'The dead won't hear your apologies': Bereaved families reject Boris Johnson's Covid 'sorry'

Former Prime Minister Boris Johnson appeared before the Covid-19 Inquiry to defend his government's decision-making during the pandemic, ITV News' Political Editor Robert Peston reports

Boris Johnson expressed "how sorry" he is for the "loss and the suffering" of Covid victims, while his apology was rejected by families who said "the dead won't hear your apologies".

On the first of two days of evidence at the Covid-19 Inquiry, the former prime minister said he looks back "in horror" while admitting his government seemed "oblivious" to the severity of the virus in February 2020.

We "inevitably" made mistakes, he admitted, before stressing he did his "level best" and accepts full personal responsibility for every decision that was made.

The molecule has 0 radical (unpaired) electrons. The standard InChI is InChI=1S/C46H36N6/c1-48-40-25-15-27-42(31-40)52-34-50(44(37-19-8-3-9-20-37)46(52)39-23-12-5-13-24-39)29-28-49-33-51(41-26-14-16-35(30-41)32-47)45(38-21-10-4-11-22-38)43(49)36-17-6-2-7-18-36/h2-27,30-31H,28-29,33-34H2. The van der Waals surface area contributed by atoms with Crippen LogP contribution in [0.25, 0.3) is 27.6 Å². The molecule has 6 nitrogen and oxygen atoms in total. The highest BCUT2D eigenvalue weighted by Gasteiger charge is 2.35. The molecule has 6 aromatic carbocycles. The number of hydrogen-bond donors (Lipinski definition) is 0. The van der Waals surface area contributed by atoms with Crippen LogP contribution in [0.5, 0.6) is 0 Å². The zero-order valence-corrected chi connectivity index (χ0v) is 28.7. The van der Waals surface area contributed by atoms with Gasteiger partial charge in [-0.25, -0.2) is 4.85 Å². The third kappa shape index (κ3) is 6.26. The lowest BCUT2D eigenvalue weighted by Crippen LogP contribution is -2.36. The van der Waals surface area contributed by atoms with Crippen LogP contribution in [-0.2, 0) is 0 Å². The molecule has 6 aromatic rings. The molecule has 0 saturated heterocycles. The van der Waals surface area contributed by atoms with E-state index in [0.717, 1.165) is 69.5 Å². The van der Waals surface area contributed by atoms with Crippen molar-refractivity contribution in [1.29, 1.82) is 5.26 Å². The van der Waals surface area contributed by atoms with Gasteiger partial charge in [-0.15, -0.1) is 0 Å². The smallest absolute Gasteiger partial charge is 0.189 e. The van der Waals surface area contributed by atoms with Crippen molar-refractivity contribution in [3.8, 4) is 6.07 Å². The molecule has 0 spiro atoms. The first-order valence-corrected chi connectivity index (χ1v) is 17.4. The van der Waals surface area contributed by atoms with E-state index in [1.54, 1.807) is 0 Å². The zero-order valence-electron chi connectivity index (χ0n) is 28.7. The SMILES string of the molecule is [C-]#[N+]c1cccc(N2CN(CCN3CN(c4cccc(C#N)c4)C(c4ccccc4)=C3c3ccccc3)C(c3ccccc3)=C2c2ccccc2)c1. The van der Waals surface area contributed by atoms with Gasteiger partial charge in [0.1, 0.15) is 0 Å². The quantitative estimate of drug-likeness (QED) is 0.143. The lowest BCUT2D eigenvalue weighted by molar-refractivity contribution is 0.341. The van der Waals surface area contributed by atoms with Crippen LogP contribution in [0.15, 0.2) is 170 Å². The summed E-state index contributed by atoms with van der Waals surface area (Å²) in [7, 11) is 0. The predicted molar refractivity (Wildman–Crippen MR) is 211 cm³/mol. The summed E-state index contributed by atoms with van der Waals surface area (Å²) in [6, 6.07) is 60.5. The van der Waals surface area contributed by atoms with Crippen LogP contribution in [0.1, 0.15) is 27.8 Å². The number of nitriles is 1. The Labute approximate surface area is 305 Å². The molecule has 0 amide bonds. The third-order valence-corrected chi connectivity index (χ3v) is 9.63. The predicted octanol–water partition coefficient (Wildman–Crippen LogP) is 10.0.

The ex-PM didn't deny asking then-Chancellor Rishi Sunak why they were "damaging [the] economy for people who will die anyway soon", labelling his language "an indication of the cruelty of the choice that we faced" during the pandemic.

Mr Johnson, whose premiership in Number 10 was defined by coronavirus, is facing a mammoth 48-hour evidence session, where he faces claims that he was slow to impose lockdowns, was "bamboozled" by the science and wanted to "let the bodies pile high".

Wednesday's key moments

  • Chair of the Inquiry, Baroness Heather Hallet, said media leaks ahead of Boris Johnson's appearance undermined its effectiveness

  • Mr Johnson's opening apology was interrupted by four people who had to be removed

  • The former PM admitted his government 'inevitably' made 'mistakes', and said he takes full personal responsibility for every decision that was made